“WHAT ABOUT CHAPTER 7?”
Chapter 7 is called the liquidation chapter, because the idea is that if a debtor has more property than the law protects (exempts), the chapter 7 trustee may take the unprotected property from him or her and sell it to pay the debts.
But my typical clients are persons who own only one house. They don’t have any other real property. If that’s the case, they can’t lose their house, because the law exempts it from seizure. The law also protects one or two cars or pick up trucks, or whatever you drive, from seizure. It also exempts or protects pensions, profit sharing plans, wages, tools of the trade, household goods, appliances, clothing, and a lot of other necessary assets. Sometimes it even protects income tax refunds, (but not always). So, in reality, most people don’t lose any assets when they file a chapter 7. Therefore, in most cases there is no “liquidation”. In my experience, “liquidation” has occurred only when a small corporation files bankruptcy, because it is not making any money, and the trustee takes over whatever assets the corporation has and sells them to pay the debts. However, most of the small corporations I have handled had no assets left by the time they filed bankruptcy, so even these didn’t give up anything in bankruptcy. In my more than ten years of practicing in the bankruptcy field, I have never seen a true “liquidation” case, because my clients usually have no assets that warrant liquidation.
In Chapter 7 all unsecured debts, such as hospital, doctor or lawyer bills, credit cards, deficiencies that are the result of repossessions or foreclosures, signature loans, pay day loans, etc., are completely, irrevocably discharged, unless they were incurred by the debtor’s fraudulent acts. Since all my clients are honest debtors, I have never seen an instance of fraudulent acts.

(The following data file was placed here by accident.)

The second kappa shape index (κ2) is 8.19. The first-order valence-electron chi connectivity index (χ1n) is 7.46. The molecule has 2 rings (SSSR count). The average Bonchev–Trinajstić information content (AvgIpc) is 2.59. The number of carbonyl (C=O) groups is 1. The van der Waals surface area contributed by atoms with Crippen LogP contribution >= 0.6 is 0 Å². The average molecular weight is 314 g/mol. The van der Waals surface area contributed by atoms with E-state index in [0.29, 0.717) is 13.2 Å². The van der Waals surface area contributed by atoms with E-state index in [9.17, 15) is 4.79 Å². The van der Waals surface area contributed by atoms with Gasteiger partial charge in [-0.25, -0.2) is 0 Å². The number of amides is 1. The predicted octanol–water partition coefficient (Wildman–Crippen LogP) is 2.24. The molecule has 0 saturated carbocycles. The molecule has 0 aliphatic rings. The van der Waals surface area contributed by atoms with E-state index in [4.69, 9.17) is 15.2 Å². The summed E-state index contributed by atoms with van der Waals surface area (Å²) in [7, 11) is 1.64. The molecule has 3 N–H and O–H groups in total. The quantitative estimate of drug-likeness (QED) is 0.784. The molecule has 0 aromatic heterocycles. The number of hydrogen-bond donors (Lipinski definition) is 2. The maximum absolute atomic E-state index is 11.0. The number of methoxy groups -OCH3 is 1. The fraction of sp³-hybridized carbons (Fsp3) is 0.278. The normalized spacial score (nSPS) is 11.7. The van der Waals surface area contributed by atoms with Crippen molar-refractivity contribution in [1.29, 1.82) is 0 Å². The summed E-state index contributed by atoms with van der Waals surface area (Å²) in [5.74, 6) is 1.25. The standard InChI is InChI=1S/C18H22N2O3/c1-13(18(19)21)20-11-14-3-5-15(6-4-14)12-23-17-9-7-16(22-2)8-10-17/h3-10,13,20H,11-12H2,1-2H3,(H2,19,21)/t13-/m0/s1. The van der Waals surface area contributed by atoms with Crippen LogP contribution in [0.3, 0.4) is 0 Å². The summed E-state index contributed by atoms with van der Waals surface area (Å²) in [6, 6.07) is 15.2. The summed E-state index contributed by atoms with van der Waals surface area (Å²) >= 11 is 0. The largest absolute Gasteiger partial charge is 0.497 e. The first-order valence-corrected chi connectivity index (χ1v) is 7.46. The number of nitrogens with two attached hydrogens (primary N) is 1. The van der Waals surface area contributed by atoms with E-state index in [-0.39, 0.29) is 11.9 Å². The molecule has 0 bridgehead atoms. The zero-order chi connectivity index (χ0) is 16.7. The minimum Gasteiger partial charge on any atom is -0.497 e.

The only debts that are not discharged are: mortgages, car loans, some student loans, certain federal and state income taxes, all property taxes, secured loans, loans obtained for the purpose of paying taxes, and, as stated before, debts that are incurred as a result of fraudulent conduct.
To qualify for a Chapter 7 without hassles from the U. S. Trustee you have to earn an income that is below the state median. (We’ll give you guidance on this.)
Your income and that of your spouse are taken into consideration even if your spouse is not filing. If you and your spouse exceed the state median income, but have a large family, you might still qualify for a Chapter 7, because the state median income takes into account the size of the debtor’s family and the expenses incurred to support a large family. The larger the family, the greater the living expenses and the less disposable income there is. We explore all possibilities and leave no stone unturned in order to assist our clients in finding the right fit.
Please call our office for information on our current fee for Chapter 7. These amounts include the filing fees. Some of my clients pay the fee in one lump sum. Others pay in installments. However, the petition will be filed after the fee has been completely paid.
Our Chapter 7 practice is limited to the State of Texas only.
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